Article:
At half-time, Barret said, people began to tell him “there’s big trouble in the centre of Paris, people dead.
“I tried to text my daughter, tell her be careful, stay in the stadium at the end of the game, we will be together … she tells me, ‘OK’,” he said.
Barret took a series of photos of fans streaming onto the field, which were later posted to Facebook.
In a Tweet, Barret said he had been reunited with his children. “I’ve found my daughter and the little one,” he wrote. “Thank you for your messages to the French security forces.”
Others who attended the match, such as Laurent Lachand, said they didn’t know it was an attack until Hollande was evacuated.
“We heard, in three minutes, two big explosions, but we understood isn’t not in the stadium,” he told CTV News Channel. “At the moment … we don’t have the impression that it’s an attack. We think it’s a problem with the fans. It was just after that when we say … Francois Hollande was leaving the stadium and go to the protected area inside the stadium.”
Marc Coupris was freed from the Bataclan concert hall where dozens of hostages were being held. He told The Guardian:
“It was carnage. It looked like a battlefield, there was blood everywhere, there were bodies everywhere. I was at the far side of the hall when shooting began. There seemed to be at least two gunmen. They shot from the balcony. Everyone scrabbled to the ground. I was on the ground with a man on top of me and another one beside me up against a wall. We just stayed still like that. At first we kept quiet. I don’t know how long we stayed like that, it seemed like an eternity. I saw my last final unfurl before me, I thought this was the end. I thought I’m finished, I’m finished. I was terrified. We must all have thought the same. Eventually, when a few gendarmes came in slowly we began to look up and there was blood absolutely everywhere. The police told us to run.”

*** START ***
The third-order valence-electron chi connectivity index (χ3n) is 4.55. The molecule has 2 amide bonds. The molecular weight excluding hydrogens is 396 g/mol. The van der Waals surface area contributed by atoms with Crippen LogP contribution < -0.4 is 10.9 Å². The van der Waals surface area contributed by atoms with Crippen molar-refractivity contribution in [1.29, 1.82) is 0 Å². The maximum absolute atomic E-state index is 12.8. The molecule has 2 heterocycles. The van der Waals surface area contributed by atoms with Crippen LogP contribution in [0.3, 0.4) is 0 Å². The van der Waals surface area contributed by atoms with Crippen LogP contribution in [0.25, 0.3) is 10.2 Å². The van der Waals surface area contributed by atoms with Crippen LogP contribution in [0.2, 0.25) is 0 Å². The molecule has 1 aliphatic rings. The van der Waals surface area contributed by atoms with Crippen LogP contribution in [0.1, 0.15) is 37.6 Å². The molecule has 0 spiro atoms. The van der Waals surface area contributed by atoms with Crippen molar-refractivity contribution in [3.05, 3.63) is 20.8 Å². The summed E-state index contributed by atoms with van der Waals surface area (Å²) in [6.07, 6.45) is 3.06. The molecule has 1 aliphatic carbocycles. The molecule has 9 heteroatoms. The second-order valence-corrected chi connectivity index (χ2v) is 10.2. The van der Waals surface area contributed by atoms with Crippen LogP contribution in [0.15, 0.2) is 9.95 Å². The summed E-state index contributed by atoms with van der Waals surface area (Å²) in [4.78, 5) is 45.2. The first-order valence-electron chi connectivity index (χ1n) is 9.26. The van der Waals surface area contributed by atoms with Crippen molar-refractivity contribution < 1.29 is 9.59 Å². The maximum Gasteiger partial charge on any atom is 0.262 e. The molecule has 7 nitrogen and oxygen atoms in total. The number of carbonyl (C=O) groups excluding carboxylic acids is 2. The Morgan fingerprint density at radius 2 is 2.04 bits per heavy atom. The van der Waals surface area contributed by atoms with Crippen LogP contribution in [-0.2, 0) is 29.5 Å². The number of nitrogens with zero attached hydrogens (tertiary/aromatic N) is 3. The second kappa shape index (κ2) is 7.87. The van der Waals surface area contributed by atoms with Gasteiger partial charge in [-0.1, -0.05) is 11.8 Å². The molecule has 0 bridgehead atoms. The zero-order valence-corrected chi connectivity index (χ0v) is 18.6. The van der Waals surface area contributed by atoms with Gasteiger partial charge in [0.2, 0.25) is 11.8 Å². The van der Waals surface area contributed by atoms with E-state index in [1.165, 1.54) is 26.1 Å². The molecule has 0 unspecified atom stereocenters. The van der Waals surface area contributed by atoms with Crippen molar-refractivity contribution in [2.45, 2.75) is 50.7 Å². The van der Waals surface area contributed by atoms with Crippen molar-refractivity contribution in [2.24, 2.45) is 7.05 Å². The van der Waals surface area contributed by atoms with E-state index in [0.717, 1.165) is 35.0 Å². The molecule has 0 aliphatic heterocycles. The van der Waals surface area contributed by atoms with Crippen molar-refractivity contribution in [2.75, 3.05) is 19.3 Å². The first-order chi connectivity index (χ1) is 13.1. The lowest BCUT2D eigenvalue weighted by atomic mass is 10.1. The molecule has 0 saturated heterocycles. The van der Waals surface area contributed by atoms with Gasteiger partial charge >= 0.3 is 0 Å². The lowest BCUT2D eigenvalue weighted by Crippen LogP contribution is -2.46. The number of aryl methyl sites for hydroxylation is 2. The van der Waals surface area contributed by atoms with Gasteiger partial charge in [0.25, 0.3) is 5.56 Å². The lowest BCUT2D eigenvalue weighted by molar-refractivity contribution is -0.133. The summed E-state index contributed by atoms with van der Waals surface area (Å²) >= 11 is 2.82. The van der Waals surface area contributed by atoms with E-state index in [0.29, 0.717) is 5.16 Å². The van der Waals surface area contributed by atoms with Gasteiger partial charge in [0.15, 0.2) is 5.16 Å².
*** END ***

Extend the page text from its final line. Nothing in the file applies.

Julien Pearce, also a spectator at the Bataclan concert hall,said he got a good look at the gunmen and could tell how planned and deliberate the attacks were.
“Everybody was on the floor covering their head and we heard so many gunshots,” he told CTV News Channel. “The terrorists were very calm, very determined. It looked like terror attacks and it could be the worst ever in Paris.”
Pearce later tweeted a photo of the Eagles of Death Metal performing at the concert with the caption:“9:46 p.m.: A few seconds later, the horror.”
Henry Francois Gelot, a Montreal-based band manager, had just arrived in Paris as part of a music tour.
Originally from France, Gelot described the scene on the street after the attacks to CTV News Channel.